Volumes have been written about at the Turkish coffee; its history, its significance in social life, and the ambiance of the ubiquitous coffee houses. Without some understanding of this background, its easy to be disappointed by the tiny brew with the annoying grounds, which an uninitiated traveler (like Mark Twain) may accidentally end up chewing. A few words of caution will have to suffice for the purposes of this brief primer. First, the grounds are not to be swallowed, so sip the coffee gingerly. Secondly, don’t expect a caffeine surge with one shot of Turkish coffee; it is strong, just thick. Third, remember that is the setting and the company that matter – the coffee is just an excuse for the occasion…
Tea, on the other hand, is the main source of caffeine for the Turks. It is prepared in a special way, by brewing it over boiling water and served in delicate, small, clear glasses to show the deep red color and to transmit the heat to the hand. Drinking tea is such an essential part of a working day, that any disruption of the constant supply of fresh tea is a sure way to sacrifice productivity. Once upon a time, so the story goes, a lion escaped from the Ankara Zoo and took up residence in the basement of an office building. It began devouring public servants and executives. It even ate up a few ministers of state and nobody took notice. It is said, however, that a posse was immediately formed when the lion caught and the ate the ” tea man,” the person responsible for the supply of fresh tea! A park without tea and coffee is inconceivable in Turkey. Thus, every spot with a view has a tea-house or a tea-garden. These places may be under a plain tree looking onto the village or town square, on top of a hill with majestic view of a valley sea, by a harbor, in a market, on a roadside with a scenic overview, by a waterfall or in the woods. Among the typical tea-gardens in Istanbul are: the Emirgan on the European side, Çamlıca on the Anatolian side of Boshoprus, the famous Pierre Loti cafe, and the tea-garden in Üsküdar. But the traditional tea-houses are beginning to disappear from the more tourist-oriented seaside locations, in favor of “pubs” and “Biergartens”. Among the beverages worth mentioning are excellent bottled fruit juices. But perhaps the most interesting drink is “boza”, traditionally sold in neighborhood streets by wandering vendors on a winters night. This is a thick, fermentated drink made of wheat berries, to be enjoyed with a dash of cinnamon and a handful of roasted chick-peas. Boza can also be found year-round at the certain cafes or dessert shops. Finally, “sahlep” is a hot drink made with milk and sahlep powder. It is a good remedy for sore throats and colds, in addition to being delicious.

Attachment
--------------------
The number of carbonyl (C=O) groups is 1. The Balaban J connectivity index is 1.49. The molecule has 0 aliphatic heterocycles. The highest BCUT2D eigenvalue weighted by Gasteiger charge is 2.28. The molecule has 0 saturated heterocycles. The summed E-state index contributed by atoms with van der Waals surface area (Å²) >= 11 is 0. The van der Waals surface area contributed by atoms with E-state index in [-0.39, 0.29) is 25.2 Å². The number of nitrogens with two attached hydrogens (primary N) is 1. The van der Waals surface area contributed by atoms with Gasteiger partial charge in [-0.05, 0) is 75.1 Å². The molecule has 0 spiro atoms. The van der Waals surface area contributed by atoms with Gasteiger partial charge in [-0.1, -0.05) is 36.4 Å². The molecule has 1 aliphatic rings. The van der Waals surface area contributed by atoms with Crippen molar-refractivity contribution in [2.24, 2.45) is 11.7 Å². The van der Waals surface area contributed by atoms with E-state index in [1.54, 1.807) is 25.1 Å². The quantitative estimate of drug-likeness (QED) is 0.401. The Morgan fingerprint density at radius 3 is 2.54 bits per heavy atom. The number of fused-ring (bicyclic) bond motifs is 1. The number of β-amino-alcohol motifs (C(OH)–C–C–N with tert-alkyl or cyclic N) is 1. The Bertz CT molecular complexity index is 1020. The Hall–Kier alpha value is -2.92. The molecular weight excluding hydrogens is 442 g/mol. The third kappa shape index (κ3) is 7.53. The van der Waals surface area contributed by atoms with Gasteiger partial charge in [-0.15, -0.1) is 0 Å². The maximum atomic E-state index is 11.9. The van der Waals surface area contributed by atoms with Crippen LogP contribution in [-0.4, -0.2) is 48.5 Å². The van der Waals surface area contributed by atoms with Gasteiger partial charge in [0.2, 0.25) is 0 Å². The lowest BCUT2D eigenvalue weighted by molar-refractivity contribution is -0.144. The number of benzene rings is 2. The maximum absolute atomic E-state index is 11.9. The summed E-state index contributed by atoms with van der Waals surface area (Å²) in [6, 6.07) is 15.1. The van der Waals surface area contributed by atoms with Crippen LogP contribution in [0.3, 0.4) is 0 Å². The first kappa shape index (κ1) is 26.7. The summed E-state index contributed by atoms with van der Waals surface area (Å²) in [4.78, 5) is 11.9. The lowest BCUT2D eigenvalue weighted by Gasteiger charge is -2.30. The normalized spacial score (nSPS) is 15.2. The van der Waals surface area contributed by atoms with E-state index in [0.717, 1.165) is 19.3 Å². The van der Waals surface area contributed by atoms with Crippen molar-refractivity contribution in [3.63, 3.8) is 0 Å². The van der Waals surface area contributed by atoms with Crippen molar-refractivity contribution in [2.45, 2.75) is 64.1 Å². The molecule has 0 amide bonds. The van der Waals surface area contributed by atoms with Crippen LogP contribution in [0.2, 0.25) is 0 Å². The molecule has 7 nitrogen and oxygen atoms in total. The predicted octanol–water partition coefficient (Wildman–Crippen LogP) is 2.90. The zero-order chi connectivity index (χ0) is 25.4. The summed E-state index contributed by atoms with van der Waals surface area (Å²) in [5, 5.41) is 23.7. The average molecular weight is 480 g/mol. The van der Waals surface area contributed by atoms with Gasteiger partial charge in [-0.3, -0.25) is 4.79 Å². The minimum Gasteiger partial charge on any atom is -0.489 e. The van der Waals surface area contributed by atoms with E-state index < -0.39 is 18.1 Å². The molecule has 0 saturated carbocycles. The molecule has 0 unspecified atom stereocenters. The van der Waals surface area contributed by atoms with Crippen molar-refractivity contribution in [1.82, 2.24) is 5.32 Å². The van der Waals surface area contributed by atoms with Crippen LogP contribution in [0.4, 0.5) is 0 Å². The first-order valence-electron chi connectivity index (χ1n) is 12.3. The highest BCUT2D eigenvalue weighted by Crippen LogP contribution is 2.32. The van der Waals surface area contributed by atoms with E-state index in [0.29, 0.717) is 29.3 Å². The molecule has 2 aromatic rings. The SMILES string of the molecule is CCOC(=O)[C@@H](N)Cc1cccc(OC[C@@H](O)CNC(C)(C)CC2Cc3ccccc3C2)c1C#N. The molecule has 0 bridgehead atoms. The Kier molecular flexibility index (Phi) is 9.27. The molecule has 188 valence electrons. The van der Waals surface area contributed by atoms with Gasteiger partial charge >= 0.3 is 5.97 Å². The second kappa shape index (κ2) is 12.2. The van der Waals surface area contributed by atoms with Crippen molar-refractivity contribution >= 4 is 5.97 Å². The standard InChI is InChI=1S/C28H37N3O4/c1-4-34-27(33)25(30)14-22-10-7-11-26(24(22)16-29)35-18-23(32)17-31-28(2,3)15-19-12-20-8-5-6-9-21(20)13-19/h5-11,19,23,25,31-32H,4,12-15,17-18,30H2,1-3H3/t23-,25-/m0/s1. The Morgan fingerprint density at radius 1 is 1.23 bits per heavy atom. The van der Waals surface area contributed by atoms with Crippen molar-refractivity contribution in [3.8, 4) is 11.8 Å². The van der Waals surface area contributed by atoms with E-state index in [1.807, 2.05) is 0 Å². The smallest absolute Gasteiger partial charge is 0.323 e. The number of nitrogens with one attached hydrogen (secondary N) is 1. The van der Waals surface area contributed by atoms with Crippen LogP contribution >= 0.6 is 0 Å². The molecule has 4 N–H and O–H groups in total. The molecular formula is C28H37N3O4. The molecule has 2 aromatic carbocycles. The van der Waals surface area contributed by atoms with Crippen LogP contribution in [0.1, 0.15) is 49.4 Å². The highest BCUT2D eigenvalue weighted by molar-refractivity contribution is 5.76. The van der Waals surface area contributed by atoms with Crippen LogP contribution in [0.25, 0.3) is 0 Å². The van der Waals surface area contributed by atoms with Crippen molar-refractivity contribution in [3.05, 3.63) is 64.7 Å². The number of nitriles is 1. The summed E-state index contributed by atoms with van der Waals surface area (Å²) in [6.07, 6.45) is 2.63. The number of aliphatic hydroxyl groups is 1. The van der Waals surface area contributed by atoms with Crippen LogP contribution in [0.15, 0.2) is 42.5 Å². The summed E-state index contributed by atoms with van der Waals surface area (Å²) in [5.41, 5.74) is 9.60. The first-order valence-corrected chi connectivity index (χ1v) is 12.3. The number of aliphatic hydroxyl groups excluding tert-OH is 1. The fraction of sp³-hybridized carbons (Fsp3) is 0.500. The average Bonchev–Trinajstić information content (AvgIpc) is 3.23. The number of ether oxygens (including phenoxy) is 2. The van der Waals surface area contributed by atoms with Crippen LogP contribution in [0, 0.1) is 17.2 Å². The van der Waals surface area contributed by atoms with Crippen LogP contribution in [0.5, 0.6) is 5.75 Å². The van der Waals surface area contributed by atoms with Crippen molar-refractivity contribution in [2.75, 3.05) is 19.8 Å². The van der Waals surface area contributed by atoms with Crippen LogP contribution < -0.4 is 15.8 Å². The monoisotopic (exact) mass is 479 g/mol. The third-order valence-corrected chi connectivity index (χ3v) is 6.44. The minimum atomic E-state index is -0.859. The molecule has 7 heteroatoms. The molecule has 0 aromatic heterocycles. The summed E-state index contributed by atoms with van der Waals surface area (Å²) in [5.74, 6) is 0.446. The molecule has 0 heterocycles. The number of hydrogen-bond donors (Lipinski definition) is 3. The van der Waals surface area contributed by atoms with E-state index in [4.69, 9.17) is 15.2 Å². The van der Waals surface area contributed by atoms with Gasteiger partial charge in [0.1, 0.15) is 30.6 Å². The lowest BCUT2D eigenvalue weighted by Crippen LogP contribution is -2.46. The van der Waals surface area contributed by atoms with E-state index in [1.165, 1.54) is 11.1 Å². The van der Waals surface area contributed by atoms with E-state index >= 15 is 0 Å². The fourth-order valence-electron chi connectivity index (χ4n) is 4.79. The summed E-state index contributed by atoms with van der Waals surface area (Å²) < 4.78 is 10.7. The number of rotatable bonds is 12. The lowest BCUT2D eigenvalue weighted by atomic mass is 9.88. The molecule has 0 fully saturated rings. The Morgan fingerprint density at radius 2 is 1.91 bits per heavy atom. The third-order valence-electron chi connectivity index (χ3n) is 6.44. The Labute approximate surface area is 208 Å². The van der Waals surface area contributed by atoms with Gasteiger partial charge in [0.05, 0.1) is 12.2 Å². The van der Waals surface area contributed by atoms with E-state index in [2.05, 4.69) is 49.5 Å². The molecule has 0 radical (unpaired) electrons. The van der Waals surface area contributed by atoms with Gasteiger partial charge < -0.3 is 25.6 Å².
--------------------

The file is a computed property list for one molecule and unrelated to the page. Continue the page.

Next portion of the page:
Food Protocol for the Culturally Correct
Eating is taken very seriously in Turkey. It is inconceivable for household members to eat alone, raid the refrigerator, or eat on the “go”, while others are at home. It is customary to have three “sit down meals” a day. Breakfast or “kahvaltı” (literally, ‘under the coffee’), typically consist of bread, feta cheese, black olives and tea. Many work places have lunch served as a contractual fringe benefit.